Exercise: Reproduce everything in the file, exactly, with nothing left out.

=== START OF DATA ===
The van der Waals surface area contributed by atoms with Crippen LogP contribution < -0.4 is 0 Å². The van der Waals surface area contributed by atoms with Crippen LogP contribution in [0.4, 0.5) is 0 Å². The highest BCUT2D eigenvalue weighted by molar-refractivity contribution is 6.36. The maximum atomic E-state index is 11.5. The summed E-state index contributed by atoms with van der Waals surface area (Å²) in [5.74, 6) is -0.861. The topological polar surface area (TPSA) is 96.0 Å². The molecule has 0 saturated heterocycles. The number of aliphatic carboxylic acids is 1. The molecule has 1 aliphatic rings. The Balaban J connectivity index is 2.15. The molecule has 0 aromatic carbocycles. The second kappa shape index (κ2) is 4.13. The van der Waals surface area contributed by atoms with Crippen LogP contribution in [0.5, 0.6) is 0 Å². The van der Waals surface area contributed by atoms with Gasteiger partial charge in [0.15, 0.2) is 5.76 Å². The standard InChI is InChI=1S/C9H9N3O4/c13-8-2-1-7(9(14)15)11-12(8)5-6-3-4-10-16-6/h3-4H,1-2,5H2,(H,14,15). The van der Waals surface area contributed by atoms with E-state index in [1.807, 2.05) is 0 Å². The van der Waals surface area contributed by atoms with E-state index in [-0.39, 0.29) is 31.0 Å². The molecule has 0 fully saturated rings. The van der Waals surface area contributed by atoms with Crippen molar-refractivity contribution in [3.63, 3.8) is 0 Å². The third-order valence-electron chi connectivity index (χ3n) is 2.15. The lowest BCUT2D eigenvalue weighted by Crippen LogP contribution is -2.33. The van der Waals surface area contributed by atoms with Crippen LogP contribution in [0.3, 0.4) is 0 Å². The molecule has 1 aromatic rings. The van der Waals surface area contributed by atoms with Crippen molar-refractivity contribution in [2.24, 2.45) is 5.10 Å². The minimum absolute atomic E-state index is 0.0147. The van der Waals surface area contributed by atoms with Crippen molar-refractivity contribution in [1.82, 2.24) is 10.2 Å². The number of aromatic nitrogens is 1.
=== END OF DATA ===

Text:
The van der Waals surface area contributed by atoms with Crippen LogP contribution < -0.4 is 0 Å². The van der Waals surface area contributed by atoms with Crippen LogP contribution in [0.4, 0.5) is 0 Å². The highest BCUT2D eigenvalue weighted by molar-refractivity contribution is 6.36. The maximum atomic E-state index is 11.5. The summed E-state index contributed by atoms with van der Waals surface area (Å²) in [5.74, 6) is -0.861. The topological polar surface area (TPSA) is 96.0 Å². The molecule has 0 saturated heterocycles. The number of aliphatic carboxylic acids is 1. The molecule has 1 aliphatic rings. The Balaban J connectivity index is 2.15. The molecule has 0 aromatic carbocycles. The second kappa shape index (κ2) is 4.13. The van der Waals surface area contributed by atoms with Crippen LogP contribution in [0.5, 0.6) is 0 Å². The van der Waals surface area contributed by atoms with Gasteiger partial charge in [0.15, 0.2) is 5.76 Å². The standard InChI is InChI=1S/C9H9N3O4/c13-8-2-1-7(9(14)15)11-12(8)5-6-3-4-10-16-6/h3-4H,1-2,5H2,(H,14,15). The van der Waals surface area contributed by atoms with E-state index in [1.807, 2.05) is 0 Å². The van der Waals surface area contributed by atoms with E-state index in [-0.39, 0.29) is 31.0 Å². The molecule has 0 fully saturated rings. The van der Waals surface area contributed by atoms with Crippen molar-refractivity contribution in [3.63, 3.8) is 0 Å². The third-order valence-electron chi connectivity index (χ3n) is 2.15. The lowest BCUT2D eigenvalue weighted by Crippen LogP contribution is -2.33. The van der Waals surface area contributed by atoms with Crippen LogP contribution in [0.3, 0.4) is 0 Å². The molecule has 1 aromatic rings. The van der Waals surface area contributed by atoms with Crippen molar-refractivity contribution in [2.24, 2.45) is 5.10 Å². The minimum absolute atomic E-state index is 0.0147. The van der Waals surface area contributed by atoms with Crippen molar-refractivity contribution in [1.82, 2.24) is 10.2 Å². The number of aromatic nitrogens is 1.